[From the New York Herald, 1873; story by Edward Fox]
Van Bremer’s Ranch, Feb. 26,
via Yreka, California, Feb. 28, 1873.
hings appear to have a more pacific aspect to-day, as, after I returned yesterday, Messrs. … Shack Nasty Jim, Hawker Jim and Curly-Headed Jack rode into Fairchild’s, to have a big talk with the Klamath chief, Lalake. They had a talk this morning with the Peace Commissioners and General Canby, and appear anxious for peace.
Judge Rosborough and Elijah Steele are on their way from Yreka, and will probably arrive to-morrow.
The Peace Commissioners have not decided when they will hold their first meeting, but it will probably be on Friday or Saturday. Judge Rosborough will act on the Peace Commission, and Mr. Elijah Steele will be present as a friend of the Indians.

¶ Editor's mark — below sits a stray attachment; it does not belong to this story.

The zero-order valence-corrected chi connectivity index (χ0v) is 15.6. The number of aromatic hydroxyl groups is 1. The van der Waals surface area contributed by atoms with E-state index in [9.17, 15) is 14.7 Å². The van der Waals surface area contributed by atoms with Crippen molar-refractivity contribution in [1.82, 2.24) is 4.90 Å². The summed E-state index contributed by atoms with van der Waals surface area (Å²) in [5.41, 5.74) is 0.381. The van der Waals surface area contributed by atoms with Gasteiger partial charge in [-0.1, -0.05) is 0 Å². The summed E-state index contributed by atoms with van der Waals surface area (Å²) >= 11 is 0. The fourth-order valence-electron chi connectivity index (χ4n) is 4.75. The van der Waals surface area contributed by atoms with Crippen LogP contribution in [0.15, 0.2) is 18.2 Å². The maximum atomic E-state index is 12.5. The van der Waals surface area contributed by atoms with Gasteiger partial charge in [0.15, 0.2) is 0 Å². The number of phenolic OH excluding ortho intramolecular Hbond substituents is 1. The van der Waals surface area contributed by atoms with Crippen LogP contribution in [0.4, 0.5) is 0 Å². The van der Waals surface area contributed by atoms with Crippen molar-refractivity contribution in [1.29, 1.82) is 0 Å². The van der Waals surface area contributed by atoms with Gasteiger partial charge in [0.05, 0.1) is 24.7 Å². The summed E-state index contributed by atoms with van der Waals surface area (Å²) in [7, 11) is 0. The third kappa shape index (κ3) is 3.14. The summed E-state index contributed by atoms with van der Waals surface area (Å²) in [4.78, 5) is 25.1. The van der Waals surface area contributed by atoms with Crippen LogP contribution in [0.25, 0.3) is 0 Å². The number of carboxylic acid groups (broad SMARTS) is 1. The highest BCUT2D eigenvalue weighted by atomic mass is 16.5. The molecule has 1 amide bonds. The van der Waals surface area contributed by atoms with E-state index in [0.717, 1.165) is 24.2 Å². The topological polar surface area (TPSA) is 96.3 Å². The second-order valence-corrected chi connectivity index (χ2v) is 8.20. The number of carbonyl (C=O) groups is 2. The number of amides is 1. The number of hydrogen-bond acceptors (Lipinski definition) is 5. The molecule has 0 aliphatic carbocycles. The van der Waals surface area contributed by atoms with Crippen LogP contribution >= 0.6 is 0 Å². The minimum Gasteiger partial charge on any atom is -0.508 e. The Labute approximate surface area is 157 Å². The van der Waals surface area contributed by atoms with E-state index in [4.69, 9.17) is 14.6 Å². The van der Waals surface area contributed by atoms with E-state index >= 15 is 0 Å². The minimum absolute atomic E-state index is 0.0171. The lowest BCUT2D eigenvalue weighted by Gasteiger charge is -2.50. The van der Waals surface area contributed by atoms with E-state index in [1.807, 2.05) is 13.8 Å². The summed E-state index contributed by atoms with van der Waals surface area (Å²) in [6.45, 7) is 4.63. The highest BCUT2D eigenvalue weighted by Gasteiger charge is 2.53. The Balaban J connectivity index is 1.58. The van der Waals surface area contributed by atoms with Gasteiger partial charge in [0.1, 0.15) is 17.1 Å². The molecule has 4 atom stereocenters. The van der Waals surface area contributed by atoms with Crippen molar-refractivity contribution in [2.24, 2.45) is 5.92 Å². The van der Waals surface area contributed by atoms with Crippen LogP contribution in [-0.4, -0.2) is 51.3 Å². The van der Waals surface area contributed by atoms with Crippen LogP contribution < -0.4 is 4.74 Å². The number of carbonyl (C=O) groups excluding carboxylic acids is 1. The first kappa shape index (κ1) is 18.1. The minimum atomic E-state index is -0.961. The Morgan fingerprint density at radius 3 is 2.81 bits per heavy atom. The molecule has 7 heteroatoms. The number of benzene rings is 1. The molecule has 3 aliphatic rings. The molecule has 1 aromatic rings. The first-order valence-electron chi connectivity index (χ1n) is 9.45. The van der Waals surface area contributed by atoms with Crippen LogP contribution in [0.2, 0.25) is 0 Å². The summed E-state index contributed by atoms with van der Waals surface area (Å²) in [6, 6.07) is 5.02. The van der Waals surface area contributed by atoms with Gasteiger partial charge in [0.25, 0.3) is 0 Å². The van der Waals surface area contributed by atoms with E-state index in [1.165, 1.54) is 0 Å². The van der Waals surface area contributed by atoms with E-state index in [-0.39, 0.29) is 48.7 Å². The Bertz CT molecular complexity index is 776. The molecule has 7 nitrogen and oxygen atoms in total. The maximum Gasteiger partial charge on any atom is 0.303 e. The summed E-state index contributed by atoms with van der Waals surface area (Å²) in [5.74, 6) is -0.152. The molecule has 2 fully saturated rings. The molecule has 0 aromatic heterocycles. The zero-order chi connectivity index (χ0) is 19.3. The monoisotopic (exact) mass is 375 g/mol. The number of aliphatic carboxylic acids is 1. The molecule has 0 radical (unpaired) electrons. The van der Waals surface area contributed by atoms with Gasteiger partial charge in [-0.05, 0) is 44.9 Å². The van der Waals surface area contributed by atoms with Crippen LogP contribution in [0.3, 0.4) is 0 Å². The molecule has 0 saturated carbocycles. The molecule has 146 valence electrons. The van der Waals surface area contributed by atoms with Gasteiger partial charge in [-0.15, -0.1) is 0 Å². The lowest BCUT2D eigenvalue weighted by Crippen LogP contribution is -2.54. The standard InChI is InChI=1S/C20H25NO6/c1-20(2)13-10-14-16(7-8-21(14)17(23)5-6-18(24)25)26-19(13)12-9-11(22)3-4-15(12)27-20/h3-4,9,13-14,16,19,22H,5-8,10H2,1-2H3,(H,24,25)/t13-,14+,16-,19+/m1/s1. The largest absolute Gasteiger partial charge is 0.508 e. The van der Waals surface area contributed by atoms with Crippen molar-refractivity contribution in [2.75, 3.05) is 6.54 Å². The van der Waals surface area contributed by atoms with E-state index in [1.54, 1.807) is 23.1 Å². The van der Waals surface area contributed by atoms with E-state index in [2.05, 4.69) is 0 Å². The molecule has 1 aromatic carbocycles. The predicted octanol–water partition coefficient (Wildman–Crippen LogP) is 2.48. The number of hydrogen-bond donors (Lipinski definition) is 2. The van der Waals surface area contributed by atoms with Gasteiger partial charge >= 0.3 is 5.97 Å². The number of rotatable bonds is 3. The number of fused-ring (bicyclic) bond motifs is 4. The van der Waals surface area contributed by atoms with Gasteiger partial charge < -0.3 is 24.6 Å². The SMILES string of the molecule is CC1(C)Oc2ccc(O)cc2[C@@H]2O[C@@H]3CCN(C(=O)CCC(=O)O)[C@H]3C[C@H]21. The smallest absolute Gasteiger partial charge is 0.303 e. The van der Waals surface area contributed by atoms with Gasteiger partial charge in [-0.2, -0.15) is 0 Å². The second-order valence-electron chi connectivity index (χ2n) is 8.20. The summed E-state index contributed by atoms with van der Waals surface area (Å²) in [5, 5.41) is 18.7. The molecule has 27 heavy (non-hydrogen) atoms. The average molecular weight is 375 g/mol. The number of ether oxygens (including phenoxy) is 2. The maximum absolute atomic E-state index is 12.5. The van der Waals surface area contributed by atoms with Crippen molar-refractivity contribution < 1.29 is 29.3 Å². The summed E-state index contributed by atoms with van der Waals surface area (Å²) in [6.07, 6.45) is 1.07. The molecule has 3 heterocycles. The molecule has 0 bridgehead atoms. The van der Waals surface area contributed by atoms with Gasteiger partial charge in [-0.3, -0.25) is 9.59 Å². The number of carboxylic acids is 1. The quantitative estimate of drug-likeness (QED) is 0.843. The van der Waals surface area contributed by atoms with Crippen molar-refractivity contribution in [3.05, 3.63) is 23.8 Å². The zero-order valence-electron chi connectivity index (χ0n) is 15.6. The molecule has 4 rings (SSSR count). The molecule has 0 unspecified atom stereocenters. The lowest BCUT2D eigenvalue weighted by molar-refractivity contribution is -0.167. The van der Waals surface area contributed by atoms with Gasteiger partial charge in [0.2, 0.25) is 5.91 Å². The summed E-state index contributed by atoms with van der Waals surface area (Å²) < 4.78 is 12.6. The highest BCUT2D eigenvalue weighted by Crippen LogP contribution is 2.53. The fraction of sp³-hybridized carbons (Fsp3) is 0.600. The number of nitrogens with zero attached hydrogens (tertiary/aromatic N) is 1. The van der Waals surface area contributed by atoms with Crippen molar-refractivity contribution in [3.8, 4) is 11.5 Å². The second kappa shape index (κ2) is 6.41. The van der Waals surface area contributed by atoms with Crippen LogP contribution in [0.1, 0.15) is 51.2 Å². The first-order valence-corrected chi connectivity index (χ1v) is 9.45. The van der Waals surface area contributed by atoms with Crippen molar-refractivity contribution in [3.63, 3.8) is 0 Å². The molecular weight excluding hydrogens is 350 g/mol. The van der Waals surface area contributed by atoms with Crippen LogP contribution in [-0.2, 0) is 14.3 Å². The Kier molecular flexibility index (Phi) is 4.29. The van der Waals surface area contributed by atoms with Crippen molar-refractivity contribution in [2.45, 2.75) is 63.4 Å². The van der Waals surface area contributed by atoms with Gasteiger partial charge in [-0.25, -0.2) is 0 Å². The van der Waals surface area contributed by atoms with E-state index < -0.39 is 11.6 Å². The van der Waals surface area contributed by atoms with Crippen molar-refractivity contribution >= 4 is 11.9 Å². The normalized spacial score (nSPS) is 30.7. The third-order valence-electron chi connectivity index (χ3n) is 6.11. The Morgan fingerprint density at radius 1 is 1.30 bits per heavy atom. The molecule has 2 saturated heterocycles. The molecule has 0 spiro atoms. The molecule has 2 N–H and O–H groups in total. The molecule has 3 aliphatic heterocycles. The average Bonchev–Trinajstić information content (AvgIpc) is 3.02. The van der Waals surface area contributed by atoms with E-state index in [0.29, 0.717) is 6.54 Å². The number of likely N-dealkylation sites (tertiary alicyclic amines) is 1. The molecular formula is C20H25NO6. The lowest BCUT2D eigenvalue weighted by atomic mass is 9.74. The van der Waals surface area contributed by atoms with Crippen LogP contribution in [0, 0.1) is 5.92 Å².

The sooner the meeting is held the better the chances for peace, as the Indians do not wish any delay. There will be no trouble, unless the Peace Commissioners insist upon claiming the Indians that killed the settlers on Lost River to be tried for murder. The three Modoc [men] returned to Captain Jack’s camp to-day.
The Peace Commissioners instructed these Indians to allow nobody to hold any communication with them unless they had a written order signed by them. They are very indignant at the Herald correspondent for having dared to furnish news and truth to the public with its coming through their hands.
The presence of Judge Rosborough and Elijah Steele will greatly facilitate the prospects of peace, as the Indians have confidence in them and will believe what they say.